Even professionals see the lure and potential of photobooks. Wedding photographer Michelle Wotkun, co-founder of Tampa-based Jamie and Michelle Photography, has been using sites such as Snapfish to create photobooks, both for her own family and her customers, since 2008. “I really liked the look of the photos being printed on the page,” says Wotkun, who resides in Chicago. “You can set up your own layout, you can have a lot more photos on a page, and it’s a lot more compact than a photo album with actual prints. And, it’s easy.”
Wotkun says Snapfish’s easy-to-use layout, which allows users to upload photos then adjust how they will appear once they’re printed in the final book, was a big reason she used the site originally. She has since moved on to using sites like Blurb.com and Mpix.com which, she says, offer higher quality pages—something that’s important to her as a pro photographer. “I’ve found that they have better print quality, they’re less grainy, the color prints a bit better on the pages. Even the pages themselves are thicker,” Wotkun observes.
Photographers like Wotkun, looking for a more professional touch for their photobooks, can also consider printing on Kodak’s new line of Endura EP-D and EP-L photo-quality, digital papers highlighted at Graph Expo last fall. Each premium, 18x12-inch sheet is double-sided and suitable for reproduction on either dry ink/toner digital presses that use liquid ink and toner. Endura EP allows pros to complement and intermix traditional print products with digital press products, such as albums, event books, cards, and other fully customizable offerings—all with the same look and feel of silver halide (AgX) color negative papers and display materials.
The aforementioned Mpix, with large labs in Kansas and Missouri, features six Kodak NexPresses. It is a division of Miller’s Professional Imaging (the biggest pro lab in the US) and runs special effects such as hi-def inks. “Light black simulates continuous tones,” notes Ken Marks, national sales manager of Kodak’s Imaging Specialty Retail Printing Solutions. Marks adds that the fifth imaging unit on the NexPress can be a true differentiator for new products.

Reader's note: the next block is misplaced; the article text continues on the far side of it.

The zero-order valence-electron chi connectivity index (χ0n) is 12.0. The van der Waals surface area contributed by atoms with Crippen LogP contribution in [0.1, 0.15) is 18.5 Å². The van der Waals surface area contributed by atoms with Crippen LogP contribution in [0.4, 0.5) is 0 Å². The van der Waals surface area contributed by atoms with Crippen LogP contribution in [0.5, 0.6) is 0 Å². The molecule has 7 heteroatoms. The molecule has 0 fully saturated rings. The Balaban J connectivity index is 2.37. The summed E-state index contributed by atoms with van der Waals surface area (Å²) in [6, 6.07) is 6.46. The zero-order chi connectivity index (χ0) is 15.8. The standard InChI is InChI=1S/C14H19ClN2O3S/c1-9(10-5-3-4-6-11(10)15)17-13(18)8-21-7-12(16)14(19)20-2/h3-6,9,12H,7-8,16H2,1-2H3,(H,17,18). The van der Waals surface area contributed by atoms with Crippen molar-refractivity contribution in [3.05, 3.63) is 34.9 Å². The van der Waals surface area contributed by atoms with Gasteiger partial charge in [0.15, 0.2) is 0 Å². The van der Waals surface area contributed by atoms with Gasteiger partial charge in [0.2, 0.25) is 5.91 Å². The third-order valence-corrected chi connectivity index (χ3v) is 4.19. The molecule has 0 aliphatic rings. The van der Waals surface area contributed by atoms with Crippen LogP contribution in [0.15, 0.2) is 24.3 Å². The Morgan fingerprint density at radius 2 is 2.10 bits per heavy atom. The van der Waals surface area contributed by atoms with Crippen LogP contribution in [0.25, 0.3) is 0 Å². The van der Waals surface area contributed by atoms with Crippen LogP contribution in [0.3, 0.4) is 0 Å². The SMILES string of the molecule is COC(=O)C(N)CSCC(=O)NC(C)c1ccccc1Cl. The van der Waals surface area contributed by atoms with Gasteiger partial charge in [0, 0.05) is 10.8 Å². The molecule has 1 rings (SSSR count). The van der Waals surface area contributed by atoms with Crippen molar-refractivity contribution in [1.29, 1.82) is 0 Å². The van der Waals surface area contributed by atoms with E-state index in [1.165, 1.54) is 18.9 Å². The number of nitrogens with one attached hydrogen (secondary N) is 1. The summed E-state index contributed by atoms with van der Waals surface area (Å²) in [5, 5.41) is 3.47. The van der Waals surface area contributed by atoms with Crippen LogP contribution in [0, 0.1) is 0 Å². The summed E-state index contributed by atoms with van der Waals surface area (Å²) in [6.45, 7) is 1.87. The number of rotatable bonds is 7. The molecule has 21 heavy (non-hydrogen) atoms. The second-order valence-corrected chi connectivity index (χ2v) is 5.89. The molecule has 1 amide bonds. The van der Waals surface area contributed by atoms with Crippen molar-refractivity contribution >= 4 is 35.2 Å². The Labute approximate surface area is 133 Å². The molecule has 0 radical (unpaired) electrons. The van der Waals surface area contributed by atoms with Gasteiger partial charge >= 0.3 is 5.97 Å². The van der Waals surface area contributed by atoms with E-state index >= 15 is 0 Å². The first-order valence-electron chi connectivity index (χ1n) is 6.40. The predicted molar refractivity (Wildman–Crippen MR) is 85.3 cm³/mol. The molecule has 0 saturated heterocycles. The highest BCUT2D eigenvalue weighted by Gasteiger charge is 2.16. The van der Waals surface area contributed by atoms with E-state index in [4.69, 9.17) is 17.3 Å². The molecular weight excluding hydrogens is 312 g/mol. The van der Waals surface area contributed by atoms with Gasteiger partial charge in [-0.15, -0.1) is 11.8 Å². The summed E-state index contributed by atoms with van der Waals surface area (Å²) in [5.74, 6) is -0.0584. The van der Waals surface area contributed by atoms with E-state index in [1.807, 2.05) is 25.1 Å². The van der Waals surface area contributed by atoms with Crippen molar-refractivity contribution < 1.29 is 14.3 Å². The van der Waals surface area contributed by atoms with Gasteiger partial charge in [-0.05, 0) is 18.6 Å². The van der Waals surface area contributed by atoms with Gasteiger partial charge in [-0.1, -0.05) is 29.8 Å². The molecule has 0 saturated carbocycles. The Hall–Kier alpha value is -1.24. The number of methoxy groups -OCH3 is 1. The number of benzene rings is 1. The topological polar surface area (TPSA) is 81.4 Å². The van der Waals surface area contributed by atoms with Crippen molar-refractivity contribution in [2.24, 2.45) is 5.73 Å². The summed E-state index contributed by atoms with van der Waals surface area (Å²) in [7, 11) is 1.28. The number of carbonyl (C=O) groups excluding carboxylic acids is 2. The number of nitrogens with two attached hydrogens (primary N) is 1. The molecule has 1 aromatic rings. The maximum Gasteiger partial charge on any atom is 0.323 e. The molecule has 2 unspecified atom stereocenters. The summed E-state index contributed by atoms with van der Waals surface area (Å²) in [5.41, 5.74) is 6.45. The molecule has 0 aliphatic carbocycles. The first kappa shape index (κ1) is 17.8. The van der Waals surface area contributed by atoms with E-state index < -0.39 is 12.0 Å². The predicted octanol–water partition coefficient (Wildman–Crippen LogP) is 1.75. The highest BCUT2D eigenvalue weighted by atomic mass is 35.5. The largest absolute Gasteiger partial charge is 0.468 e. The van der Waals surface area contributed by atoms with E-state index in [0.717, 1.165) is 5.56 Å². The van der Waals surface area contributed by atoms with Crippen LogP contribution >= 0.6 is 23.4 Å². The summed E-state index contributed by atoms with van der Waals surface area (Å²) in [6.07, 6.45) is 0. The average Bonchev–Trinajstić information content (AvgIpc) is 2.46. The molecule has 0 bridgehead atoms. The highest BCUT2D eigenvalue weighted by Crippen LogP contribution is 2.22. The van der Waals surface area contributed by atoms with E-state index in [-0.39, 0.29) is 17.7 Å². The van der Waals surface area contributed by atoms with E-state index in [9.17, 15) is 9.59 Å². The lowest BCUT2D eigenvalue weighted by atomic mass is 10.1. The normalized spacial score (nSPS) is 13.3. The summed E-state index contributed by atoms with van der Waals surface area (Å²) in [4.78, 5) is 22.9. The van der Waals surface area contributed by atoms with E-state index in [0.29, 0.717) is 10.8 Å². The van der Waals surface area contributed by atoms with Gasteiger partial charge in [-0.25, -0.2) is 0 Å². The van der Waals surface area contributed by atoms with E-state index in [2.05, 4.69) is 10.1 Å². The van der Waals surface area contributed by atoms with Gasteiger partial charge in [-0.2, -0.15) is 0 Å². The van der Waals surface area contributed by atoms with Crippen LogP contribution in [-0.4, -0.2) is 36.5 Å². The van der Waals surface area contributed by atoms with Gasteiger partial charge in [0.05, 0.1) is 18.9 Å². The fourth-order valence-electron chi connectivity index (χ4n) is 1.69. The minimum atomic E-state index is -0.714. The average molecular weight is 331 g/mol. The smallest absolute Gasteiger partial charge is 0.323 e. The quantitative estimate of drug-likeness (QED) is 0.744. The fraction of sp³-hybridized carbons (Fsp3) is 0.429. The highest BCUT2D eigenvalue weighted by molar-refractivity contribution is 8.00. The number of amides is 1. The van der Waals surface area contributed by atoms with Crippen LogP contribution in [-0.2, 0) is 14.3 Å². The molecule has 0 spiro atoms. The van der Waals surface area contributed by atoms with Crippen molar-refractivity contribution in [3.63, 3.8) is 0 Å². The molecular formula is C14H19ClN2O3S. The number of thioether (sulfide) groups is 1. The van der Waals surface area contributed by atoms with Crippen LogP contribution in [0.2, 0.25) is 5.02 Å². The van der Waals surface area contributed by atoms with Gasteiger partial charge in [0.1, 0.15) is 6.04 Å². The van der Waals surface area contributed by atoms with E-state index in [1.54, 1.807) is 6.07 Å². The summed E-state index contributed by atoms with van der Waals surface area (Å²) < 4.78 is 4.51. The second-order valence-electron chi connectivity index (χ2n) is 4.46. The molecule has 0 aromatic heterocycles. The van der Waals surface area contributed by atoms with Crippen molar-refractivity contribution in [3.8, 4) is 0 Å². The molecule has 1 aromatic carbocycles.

More High-end Output
Speaking of higher quality, 10 months ago Canon announced the firm’s inaugural entry into the production photo printing market with the launch of the DreamLabo 5000 production inkjet printer. The technology delivers a new performance level combining high-quality photo/text reproduction with high productivity, offering the retail photo printing and the high-end, print-on-demand markets a new alternative to traditional silver halide processing technology.
Canon’s FINE (Full-photolithography Inkjet Nozzle Engineering) printhead technology makes it possible to simultaneously achieve high image quality and high productivity. The system achieves color representation rivaling that of conventional processing, delivering high-speed printing of high-quality photos and detailed text to support a variety of value-added output.
The DreamLabo’s high-density printhead enables printing of output up to 12 inches wide. The new printhead additionally delivers high-speed, one-pass printing—requiring only a single pass of the printing paper—while the printhead remains in a fixed position. When used in combination with the automatic, double-sided printing function, a standard feature, the DreamLabo 5000 is capable of printing the contents of a 20-page A4-size (8.27x11.69 inch) photo album in only 72 seconds. The system also realizes high productivity by enabling paper and ink tank replacement during printing, supporting the extended, uninterrupted operation times required for production printers.
Its seven-color, dye-based ink system adds photo cyan, photo magenta, and gray to CMYK to realize smooth gradations and tonality, especially in the highlight and shadow areas of images. The printer employs image processing technology that makes use of the full range of Canon’s large inkjet color gamut for imaging performance that effectively integrates the strengths of conventional silver halide processing into the advantages of inkjet printing.
Additionally, the ink-receiving layer of Canon inkjet paper employs alumina as the key material. Compared with conventional photo paper, alumina quickly absorbs ink solvent, affixing only the dye component near the surface of the ink-receiving layer to make possible high-density and vivid color reproduction. A lineup of single- and double-sided, glossy and semi-glossy papers in a variety of widths also has been prepared. The DreamLabo 5000 production inkjet printer is expected to be available soon (in early 2012), according to the company.